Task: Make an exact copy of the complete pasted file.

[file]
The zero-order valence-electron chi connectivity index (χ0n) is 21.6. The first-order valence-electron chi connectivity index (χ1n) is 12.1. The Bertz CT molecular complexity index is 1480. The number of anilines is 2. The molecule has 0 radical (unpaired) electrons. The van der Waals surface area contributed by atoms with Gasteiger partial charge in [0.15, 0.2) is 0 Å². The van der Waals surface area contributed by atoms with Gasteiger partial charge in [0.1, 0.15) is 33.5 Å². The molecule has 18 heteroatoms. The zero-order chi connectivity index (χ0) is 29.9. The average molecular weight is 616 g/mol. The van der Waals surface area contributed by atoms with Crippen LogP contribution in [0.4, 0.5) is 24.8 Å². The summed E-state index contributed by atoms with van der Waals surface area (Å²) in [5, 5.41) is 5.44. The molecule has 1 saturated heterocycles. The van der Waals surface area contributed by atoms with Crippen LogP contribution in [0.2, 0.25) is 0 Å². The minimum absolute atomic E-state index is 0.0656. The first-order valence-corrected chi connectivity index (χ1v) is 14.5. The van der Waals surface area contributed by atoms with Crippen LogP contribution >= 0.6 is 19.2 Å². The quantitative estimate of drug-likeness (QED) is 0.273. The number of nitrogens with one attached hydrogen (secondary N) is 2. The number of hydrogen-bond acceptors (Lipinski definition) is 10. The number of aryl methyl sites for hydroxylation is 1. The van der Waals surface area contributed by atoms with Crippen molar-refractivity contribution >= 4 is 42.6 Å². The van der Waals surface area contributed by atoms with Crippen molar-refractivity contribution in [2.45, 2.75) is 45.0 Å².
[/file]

The zero-order valence-electron chi connectivity index (χ0n) is 21.6. The first-order valence-electron chi connectivity index (χ1n) is 12.1. The Bertz CT molecular complexity index is 1480. The number of anilines is 2. The molecule has 0 radical (unpaired) electrons. The van der Waals surface area contributed by atoms with Gasteiger partial charge in [0.15, 0.2) is 0 Å². The van der Waals surface area contributed by atoms with Gasteiger partial charge in [0.1, 0.15) is 33.5 Å². The molecule has 18 heteroatoms. The zero-order chi connectivity index (χ0) is 29.9. The average molecular weight is 616 g/mol. The van der Waals surface area contributed by atoms with Crippen LogP contribution in [0.4, 0.5) is 24.8 Å². The summed E-state index contributed by atoms with van der Waals surface area (Å²) in [5, 5.41) is 5.44. The molecule has 1 saturated heterocycles. The van der Waals surface area contributed by atoms with Crippen LogP contribution in [0.2, 0.25) is 0 Å². The minimum absolute atomic E-state index is 0.0656. The first-order valence-corrected chi connectivity index (χ1v) is 14.5. The van der Waals surface area contributed by atoms with Crippen LogP contribution >= 0.6 is 19.2 Å². The quantitative estimate of drug-likeness (QED) is 0.273. The number of nitrogens with one attached hydrogen (secondary N) is 2. The number of hydrogen-bond acceptors (Lipinski definition) is 10. The number of aryl methyl sites for hydroxylation is 1. The van der Waals surface area contributed by atoms with Crippen molar-refractivity contribution >= 4 is 42.6 Å². The van der Waals surface area contributed by atoms with Crippen molar-refractivity contribution in [2.45, 2.75) is 45.0 Å².